Reversal: Part 2 (The Floundering Mindset)

Out of the storm of life I have borne away only a few ideas — and not one feel­ing. For a long time now I have been liv­ing, not with my heart, but with my head. I weigh, ana­lyze my own pas­sions and actions with severe curios­i­ty, but with­out sym­pa­thy.

—Pechorin, A Hero of Our Time

When I was younger, I decid­ed that I want­ed to cast all my emo­tion aside, because at the time I knew noth­ing but pain. I set this as my goal, and start­ed to work towards a ster­ile, cere­bral mind­set. I want­ed to feel noth­ing, and this idea fol­lowed me through to uni­ver­si­ty.

At this time, I nev­er believed that I was com­plete­ly suc­cess­ful; I still felt too much. However, as my sit­u­a­tion changed, as I met new peo­ple with good hearts and minds, I expe­ri­enced what hap­pi­ness was like. I was nev­er sat­is­fied though, nev­er hap­py enough, and always want­ed more but could nev­er achieve it. Suddenly, it felt as if my cere­bral goal was too suc­cess­ful, and I was stuck, I was numb.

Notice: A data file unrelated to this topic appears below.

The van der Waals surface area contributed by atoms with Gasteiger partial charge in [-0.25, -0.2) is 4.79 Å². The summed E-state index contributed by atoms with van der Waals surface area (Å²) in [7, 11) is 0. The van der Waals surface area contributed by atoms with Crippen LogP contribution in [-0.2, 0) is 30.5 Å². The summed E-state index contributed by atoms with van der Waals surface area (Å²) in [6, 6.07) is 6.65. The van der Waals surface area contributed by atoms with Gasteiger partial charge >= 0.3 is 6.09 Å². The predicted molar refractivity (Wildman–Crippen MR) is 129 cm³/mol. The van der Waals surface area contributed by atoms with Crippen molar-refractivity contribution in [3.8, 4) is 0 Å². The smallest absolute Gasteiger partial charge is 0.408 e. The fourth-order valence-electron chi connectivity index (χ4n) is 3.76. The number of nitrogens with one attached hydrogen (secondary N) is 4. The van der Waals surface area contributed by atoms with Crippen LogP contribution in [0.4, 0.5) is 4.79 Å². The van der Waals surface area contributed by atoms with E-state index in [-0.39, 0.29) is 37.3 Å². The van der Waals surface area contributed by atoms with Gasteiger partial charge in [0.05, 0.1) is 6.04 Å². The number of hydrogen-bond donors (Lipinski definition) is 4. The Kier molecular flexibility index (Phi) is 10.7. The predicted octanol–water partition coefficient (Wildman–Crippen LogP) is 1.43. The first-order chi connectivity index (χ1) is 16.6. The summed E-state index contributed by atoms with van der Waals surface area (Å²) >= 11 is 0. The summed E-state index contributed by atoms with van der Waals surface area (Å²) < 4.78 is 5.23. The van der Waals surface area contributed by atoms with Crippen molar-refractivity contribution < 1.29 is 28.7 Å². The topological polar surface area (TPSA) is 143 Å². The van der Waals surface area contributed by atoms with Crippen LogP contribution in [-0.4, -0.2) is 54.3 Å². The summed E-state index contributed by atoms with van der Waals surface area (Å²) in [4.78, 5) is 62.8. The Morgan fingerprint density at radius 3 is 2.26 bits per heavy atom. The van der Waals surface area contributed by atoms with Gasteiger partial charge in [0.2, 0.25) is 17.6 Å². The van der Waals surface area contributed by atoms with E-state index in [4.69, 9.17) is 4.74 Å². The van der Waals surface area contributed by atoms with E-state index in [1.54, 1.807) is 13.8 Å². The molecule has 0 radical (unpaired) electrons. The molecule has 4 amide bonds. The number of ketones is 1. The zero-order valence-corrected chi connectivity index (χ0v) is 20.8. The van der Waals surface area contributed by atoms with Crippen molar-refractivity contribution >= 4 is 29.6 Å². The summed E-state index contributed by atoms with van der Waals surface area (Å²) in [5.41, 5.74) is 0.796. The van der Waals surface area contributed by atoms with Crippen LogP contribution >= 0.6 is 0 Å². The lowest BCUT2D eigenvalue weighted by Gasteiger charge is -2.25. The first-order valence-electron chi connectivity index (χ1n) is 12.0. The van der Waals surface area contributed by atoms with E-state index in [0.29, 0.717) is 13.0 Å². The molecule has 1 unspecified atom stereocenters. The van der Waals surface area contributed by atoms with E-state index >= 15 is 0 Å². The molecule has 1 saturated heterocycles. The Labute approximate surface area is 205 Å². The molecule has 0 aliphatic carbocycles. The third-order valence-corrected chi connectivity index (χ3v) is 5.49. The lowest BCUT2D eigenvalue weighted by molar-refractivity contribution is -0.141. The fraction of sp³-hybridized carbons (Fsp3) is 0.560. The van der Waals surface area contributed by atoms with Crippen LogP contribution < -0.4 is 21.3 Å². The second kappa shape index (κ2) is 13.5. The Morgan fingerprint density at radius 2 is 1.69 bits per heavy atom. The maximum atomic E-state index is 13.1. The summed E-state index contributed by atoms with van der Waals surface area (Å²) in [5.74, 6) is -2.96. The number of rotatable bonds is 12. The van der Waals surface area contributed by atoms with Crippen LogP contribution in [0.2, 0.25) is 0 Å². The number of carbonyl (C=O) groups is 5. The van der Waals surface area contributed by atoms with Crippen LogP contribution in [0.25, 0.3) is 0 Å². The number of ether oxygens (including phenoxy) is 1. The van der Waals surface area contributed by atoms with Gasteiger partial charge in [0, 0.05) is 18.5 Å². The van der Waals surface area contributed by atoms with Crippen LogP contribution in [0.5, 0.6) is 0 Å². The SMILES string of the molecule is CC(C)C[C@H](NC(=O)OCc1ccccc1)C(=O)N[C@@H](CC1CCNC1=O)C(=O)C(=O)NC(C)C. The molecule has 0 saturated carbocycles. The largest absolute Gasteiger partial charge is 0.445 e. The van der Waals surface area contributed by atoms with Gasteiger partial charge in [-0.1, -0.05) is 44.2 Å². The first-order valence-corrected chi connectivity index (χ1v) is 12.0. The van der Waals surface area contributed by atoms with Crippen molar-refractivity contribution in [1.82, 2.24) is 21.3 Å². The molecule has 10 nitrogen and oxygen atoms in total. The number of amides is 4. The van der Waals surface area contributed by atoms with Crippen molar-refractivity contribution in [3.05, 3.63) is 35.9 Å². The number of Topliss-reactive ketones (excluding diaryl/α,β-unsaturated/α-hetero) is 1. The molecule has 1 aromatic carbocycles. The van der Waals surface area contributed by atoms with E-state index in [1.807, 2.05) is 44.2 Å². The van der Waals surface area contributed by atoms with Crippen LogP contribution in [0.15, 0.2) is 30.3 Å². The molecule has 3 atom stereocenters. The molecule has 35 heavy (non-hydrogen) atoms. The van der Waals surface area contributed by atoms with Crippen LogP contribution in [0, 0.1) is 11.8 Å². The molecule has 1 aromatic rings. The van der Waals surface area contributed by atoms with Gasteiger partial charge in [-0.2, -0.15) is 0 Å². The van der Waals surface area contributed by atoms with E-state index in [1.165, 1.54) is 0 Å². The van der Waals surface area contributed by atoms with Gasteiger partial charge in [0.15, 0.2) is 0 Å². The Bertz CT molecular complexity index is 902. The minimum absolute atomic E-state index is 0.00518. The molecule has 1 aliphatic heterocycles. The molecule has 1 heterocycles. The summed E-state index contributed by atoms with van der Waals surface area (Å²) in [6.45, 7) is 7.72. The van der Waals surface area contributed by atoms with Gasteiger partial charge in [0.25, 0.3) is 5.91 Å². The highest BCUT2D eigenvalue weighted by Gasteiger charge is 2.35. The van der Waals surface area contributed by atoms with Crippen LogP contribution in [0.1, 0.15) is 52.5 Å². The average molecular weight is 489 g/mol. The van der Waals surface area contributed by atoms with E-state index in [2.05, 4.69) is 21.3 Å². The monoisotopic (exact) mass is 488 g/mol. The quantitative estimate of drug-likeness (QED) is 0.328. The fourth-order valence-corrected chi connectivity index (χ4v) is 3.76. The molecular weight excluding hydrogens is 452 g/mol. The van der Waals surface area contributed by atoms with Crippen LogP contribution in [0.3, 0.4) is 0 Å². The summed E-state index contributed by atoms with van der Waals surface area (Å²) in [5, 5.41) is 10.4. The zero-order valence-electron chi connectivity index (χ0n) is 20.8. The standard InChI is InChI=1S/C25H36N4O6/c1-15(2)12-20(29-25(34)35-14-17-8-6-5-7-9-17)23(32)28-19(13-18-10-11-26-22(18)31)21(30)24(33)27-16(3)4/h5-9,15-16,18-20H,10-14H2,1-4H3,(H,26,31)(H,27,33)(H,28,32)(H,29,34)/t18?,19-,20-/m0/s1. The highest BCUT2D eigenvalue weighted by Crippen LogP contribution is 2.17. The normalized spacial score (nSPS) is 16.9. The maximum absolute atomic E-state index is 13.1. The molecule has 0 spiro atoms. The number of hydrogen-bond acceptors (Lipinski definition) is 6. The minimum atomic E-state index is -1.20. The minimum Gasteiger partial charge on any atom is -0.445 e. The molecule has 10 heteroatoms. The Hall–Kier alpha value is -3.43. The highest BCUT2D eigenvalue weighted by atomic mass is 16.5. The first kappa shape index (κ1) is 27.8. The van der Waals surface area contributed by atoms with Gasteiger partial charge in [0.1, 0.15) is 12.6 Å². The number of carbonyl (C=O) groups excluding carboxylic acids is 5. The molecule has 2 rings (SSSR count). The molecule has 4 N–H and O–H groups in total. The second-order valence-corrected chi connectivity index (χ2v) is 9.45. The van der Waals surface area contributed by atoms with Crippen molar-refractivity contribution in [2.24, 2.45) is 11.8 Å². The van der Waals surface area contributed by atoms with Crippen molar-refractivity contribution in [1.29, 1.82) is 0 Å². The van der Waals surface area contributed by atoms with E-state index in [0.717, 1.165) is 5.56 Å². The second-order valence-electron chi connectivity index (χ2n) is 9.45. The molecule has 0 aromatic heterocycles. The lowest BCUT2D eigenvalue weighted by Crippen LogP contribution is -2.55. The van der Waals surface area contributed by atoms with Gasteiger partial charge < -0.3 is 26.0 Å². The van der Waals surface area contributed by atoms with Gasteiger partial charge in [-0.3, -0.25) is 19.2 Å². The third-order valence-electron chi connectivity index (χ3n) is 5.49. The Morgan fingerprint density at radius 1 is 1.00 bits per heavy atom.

I’ve gone from one extreme to the oth­er, from want­i­ng noth­ing to want­i­ng every­thing. In both cas­es I was a fail­ure, but it’s only now that I real­ize that suc­cess would have assured­ly meant no turn­ing back. I believe that when a cer­tain extent is reached, one becomes igno­rant to any­thing that could pos­si­bly change one­self. Now I under­stand the bal­ance, the dichoto­my that absolute­ly must exist in order to have a healthy mind.

And things are much bet­ter this way.

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